Remediation costs include more than the actual cleanup costs. They consist of costs beyond the actual remediation actions, such as preliminary assessments, site investigations, remedial investigations, and feasibility studies. It is best to discuss which costs to include with your accountant, such as direct and indirect capital costs, department fees and oversight costs, engineering costs, annual operation, maintenance, and monitoring costs, and costs for CPAs or independent auditors, among others.

05   /   Depreciation Methods

Your accountant will choose a depreciation method based on your specific circumstances, and there are a number to choose from. The declining-balance method and the straight-line method are the most common methods used. The straight-line method of depreciation reduces the value of an asset over its useful life. Conversely, the double declining balance method depreciates an asset at twice the rate as the straight-line method. Therefore, it produces higher depreciation expenses in the early years of the asset. However, you and your accountant may decide to use one of the other depreciation methods, such as the unit of production method or the sum of the years' digits, among others. A tax professional will be able to advise you on the method most beneficial to your business.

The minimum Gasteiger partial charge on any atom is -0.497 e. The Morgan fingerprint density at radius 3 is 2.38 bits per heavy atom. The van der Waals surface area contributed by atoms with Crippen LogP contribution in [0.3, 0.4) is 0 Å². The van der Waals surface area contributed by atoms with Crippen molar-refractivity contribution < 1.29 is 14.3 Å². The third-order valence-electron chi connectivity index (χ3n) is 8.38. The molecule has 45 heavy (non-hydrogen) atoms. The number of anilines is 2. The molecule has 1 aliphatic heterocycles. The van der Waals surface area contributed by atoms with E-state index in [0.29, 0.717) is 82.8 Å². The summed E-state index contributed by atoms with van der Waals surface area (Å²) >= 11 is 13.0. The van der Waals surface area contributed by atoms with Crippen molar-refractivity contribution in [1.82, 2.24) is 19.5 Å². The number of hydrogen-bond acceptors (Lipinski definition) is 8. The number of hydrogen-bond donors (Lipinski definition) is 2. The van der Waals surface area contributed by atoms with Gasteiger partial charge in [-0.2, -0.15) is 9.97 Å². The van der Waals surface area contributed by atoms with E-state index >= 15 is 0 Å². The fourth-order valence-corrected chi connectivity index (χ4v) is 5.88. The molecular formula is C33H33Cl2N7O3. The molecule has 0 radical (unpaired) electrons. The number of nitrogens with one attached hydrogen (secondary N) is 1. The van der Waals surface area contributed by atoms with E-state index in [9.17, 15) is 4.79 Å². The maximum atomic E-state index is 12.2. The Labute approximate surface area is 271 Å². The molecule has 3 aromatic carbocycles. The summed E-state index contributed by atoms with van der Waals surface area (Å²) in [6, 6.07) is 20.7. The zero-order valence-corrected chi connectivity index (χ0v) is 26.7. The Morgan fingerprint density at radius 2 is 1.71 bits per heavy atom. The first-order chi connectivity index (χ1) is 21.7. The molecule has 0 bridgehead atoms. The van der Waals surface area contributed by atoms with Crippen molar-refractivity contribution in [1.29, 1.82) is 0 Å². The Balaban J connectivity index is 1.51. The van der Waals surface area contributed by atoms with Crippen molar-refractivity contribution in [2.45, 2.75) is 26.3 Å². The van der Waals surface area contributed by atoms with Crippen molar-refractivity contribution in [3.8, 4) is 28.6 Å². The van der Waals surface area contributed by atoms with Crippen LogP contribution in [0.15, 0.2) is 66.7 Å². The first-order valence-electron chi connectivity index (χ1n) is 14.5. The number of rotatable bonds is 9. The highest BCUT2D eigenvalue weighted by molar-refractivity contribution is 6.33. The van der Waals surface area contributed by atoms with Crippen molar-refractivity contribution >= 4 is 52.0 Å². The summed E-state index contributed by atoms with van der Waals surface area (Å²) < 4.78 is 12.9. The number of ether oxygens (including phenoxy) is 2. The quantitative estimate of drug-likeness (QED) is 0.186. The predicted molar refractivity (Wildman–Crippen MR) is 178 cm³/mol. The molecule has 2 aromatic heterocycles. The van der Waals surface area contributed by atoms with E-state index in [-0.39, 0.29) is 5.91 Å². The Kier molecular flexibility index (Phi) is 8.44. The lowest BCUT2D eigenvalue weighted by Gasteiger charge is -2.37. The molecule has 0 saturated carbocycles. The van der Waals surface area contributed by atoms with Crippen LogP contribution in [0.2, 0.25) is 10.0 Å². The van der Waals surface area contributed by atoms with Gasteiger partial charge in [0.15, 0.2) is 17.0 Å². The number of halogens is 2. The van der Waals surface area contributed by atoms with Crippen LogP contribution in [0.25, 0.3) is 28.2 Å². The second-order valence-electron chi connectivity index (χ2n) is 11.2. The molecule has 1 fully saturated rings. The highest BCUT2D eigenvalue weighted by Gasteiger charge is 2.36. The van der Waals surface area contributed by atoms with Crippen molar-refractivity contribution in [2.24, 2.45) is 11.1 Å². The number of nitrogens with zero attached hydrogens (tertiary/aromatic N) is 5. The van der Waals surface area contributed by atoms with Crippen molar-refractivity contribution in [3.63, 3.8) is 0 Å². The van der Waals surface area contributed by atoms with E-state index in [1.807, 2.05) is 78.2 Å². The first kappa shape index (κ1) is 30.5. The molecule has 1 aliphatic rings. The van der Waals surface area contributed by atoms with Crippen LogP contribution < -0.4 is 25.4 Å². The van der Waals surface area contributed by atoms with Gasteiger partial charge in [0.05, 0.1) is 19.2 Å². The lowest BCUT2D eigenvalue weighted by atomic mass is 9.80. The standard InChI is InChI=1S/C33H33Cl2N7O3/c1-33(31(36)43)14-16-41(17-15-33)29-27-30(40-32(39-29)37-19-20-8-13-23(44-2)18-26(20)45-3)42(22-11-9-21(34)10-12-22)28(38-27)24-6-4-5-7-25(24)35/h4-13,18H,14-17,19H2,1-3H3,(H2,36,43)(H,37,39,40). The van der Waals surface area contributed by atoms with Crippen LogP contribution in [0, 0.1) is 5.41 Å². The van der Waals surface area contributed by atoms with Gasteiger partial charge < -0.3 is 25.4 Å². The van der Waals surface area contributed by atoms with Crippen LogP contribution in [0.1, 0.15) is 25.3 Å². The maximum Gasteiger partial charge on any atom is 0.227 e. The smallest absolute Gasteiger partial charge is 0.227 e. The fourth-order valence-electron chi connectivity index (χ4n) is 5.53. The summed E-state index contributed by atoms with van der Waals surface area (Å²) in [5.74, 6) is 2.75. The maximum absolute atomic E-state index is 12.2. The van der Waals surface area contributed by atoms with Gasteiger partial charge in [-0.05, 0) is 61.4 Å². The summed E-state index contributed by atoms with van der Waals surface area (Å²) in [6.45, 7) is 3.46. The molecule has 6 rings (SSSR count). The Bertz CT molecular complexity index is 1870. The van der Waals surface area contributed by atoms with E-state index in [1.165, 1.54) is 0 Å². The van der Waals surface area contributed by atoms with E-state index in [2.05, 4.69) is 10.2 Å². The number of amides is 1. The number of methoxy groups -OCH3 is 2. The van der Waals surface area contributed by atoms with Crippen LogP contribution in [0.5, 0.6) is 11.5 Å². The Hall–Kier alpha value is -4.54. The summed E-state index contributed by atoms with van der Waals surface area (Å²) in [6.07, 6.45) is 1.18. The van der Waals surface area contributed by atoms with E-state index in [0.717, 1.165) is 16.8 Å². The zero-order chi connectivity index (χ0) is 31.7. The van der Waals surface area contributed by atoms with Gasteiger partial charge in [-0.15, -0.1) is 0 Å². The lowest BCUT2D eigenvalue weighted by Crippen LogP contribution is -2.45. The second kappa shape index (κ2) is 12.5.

06   /   Which Environmental Remediation Costs Can Be Expensed Vs Capitalized?

Environmental remediation costs can be expensed if they are considered to be somewhat incidental. For example, asbestos encapsulation, environmental studies, surveys, investigations, engineering, or consulting and legal fees. In contrast, if the environmental remediation modifies the property to be used for a different purpose, prolongs its life, or increases its value, the remediation costs must be capitalized. You will generally need to capitalize remediation costs if they make up for depreciation, amortization, or depletion that you have been claiming on your taxes as well.